I’ll be the first to admit, that when I first heard that Tillman, who’s most recent gig was the drummer/arranger for a little band by the name of Fleet Foxes was releasing a solo album, my interest wasn’t exactly piqued. Not to beat a dead horse, but 2011’s Helplessness Blues was at best a tired exercise in overly beardmotive mountain songs that went nowhere, said nothing, and except for a few moments of sonic beauty (which was to be expected) failed to deliver in every conceivable way. At its worst…well I guess it’s a quick trip to the bottom from there isn’t it?
So color me surprised when upon hearing Fear Fun few weeks ago (read our review here) I found that it wasn’t just good, but that it was everything I had wanted that second Fleet Foxes record to be and more. Fear Fun burst to life with tales of drugs, debauchery, and confessions of insecurity. But instead of being the sexless, dreary affair that was Helplessness Blues, Tillman injected a sense of humanity, humor and confidence deep into the DNA of his songs and in the process turned out one hell of a sexy record, even despite its beirdness.
Kicking off the show Sunday night with the bad-trip/country slow burn of “I’m Writing a Novel”, Tillman and his band proceeded to deliver a truly Thompson-esque performance as refracted through some weird Hollywood lens - or at least some weird literary approximation of it. Fearless and unhinged, Tillman “shook his shit” through nearly every track on Fear Fun, taking longish breaks between each song to engage, or as he said, “understand” the audience.
The set itself was relatively short, but it’s intensity continued to burn increasingly brighter right up until the very end. On tracks like “ Well You Can Do It Without Me “, “Hollywood Forever Cemetery Sings” and “This Is Sally Hatchet” the band explored a darker, almost Doors-ian sound, as Tillman pitched about the stage, throwing out his best Morrison-ian yawps. While clearly studied, it highlighted Tillman’s skill as an entertainer, even more so when you consider the ease with which he and his band were able to shift gears . The track “Now I’m Learning To Love The War”, whose opening line of “Try not to think so much about the truly staggering amount of oil that it takes to make a record.” could have easily found it’s home on Nilsson Schmilsson or Aerial Ballet if only it had been written 30-40 years prior.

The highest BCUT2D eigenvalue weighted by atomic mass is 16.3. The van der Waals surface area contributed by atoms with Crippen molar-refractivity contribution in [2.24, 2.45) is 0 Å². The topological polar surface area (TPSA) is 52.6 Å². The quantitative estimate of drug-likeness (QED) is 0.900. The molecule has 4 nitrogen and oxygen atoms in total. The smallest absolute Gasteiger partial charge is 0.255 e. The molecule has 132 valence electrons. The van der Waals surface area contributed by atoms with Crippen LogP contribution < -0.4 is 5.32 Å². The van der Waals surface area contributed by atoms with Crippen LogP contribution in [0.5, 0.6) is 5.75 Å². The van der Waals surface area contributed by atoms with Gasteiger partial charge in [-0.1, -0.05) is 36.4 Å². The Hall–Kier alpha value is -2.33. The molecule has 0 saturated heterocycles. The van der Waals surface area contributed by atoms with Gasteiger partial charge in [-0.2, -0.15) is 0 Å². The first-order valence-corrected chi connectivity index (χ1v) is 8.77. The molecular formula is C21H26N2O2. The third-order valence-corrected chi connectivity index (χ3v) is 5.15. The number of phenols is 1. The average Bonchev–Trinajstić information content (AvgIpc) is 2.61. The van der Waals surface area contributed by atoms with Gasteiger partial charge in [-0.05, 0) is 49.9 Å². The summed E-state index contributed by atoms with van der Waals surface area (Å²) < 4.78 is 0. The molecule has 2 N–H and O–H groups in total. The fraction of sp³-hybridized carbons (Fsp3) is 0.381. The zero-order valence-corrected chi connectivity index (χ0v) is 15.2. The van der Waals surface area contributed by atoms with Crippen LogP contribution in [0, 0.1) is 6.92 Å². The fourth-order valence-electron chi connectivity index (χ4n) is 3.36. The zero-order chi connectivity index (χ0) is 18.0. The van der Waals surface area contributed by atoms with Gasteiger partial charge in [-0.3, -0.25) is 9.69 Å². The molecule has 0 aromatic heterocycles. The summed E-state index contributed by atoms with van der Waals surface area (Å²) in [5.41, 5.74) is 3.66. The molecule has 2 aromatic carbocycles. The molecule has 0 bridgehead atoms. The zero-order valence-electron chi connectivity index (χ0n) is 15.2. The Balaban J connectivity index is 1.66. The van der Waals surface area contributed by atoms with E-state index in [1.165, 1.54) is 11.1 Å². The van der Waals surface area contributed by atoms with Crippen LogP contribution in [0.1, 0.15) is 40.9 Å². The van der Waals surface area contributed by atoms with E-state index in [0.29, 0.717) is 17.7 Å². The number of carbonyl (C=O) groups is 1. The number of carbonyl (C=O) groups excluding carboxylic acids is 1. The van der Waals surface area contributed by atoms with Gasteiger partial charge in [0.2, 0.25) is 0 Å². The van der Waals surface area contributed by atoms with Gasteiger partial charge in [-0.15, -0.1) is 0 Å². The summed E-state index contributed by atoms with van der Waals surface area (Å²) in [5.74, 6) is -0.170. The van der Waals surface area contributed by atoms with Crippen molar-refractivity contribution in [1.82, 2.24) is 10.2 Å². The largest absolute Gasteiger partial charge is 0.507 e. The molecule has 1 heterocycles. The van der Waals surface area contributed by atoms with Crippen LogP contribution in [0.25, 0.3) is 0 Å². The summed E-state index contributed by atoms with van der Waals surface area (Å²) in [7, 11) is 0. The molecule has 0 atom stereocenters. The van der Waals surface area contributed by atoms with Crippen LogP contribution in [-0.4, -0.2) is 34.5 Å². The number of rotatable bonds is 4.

And those breaks between songs? Turns out, Joshua Tillman, in addition to being a hell of a songwriter, is also one funny mother f@#@er. One liners flowed out of him as effortlessly as the supernal tenor strains of “Only Son Of The Ladies’ Man”, and by the end of the evening Father John Misty had practically charmed the pants off of the sweaty crowd*, but it wasn’t just the humor. It wasn’t just the songwriting or the shaking of his shit. It was the whole package.
There’s a good bit of snark and misdirection in Tillman’s performance (and songs) that would lead one to wonder where the man ends and the art begins. But that ability to blur the lines between fact and fiction, confession and manipulation, heart and intellect - that’s the hallmark of any great artist. The things that elevate art from mere exposition to something…other. And whether he is performing his own songs, or those of Waylon Jennings – as he did in the “unprecedented” encore of “Laid Back Country Picker” and “Donna On My Mind” – Tillman is in possession of, and executes on, those abilities in spades.
In the aforementioned “I Am Writing A Novel”, he shouts “My reality is realer than yours!” at the subjects of his narrative. While they may indeed be forced to get out of the way of his hallucinatory soul expansion, we luckily do not. We're allowed to hang out out and see all of the joy, wreckage and fun that makes up Father John Misty's "universe". And while I wouldn't want to live their, I gotta say, it's one hell of a place to visit.
*(I received a text mid show that read ”Will you throw some panties for me? Thanks.”. I will neither confirm nor deny that this came from my significant other.)